Horizon Zero Dawn does what I suppose is a very typical big open-world major title game thing: it wears a lot of different hats. Aloy is a hunter and like any good hunter she is excellent at stealth. Stealth in Horizon Zero Dawn is a very simple thing; scattered about the world are patches of tall red grass. If Aloy is crouched in them, she’s hidden and if she’s not, well, she’s not. It’s almost deceptive; time and time again I found myself crouched somewhere, thinking I was out of sight only to forget that if I’m not in red grass then Aloy was utterly out in the open.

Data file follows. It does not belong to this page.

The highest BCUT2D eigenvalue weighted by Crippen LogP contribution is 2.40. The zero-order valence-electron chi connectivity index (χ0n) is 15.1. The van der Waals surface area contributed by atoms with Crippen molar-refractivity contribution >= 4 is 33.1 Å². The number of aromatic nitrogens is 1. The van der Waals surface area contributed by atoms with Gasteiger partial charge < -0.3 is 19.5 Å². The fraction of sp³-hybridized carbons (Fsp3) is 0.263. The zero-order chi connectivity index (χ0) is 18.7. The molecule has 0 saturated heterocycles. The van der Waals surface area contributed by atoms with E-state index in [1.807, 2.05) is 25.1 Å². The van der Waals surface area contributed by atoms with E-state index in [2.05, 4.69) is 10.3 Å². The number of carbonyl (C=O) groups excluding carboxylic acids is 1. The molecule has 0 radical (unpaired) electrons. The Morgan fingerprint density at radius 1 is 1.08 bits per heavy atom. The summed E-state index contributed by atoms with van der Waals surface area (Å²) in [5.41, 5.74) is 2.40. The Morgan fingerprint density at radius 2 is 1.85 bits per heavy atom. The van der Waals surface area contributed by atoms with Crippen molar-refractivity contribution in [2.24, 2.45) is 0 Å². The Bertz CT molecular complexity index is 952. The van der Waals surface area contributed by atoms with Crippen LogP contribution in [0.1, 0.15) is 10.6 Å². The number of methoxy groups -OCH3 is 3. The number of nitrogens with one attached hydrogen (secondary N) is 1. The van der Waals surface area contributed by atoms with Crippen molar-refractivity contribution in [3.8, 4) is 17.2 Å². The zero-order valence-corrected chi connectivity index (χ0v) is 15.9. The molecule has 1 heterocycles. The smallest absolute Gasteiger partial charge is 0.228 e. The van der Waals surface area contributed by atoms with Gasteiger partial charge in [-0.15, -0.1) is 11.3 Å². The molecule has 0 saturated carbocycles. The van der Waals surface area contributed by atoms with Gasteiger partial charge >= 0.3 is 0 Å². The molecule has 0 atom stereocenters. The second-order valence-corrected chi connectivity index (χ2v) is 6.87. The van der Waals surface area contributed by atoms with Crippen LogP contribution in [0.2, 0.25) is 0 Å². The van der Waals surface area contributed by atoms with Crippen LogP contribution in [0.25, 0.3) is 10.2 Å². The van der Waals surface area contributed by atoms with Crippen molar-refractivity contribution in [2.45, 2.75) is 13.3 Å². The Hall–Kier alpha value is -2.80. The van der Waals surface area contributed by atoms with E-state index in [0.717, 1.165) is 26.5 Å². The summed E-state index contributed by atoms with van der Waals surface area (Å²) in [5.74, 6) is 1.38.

If you are caught out, Aloy has access to some weaponry to defend herself. In close quarters she has her trusty spear, but unfortunately it’s a bit rubbish. Both light and heavy attacks are slow and limited, and basically just used as a last resort. By upgrading skills Aloy can at least do powerful attacks while in cover or on downed enemies, but otherwise the spear is kind of useless. Far better is her bow, and her huge array of ranged weapons and toys, though maybe you get a little too much choice. The long range sniper bow is by far the weapon I found most useful, especially once it’s upgraded to fire arrows that knock armour and weapons off beasties, while the other faster bows have even more elemental attacks and work in a pinch or against enemies with specific weaknesses, such as igniting canisters of flammable fuel on the backs of grazing robo-deer. There are other weapons, such as a sling to fire elemental bombs, a “tripcaster” (some sort of trap-laying gadget) and a ropecaster (fancy future word for throwing ropes to snare enemies) but I honestly never used them at all – I guess it at least gives freedom to how you play but sometimes feels a little oversaturated with options.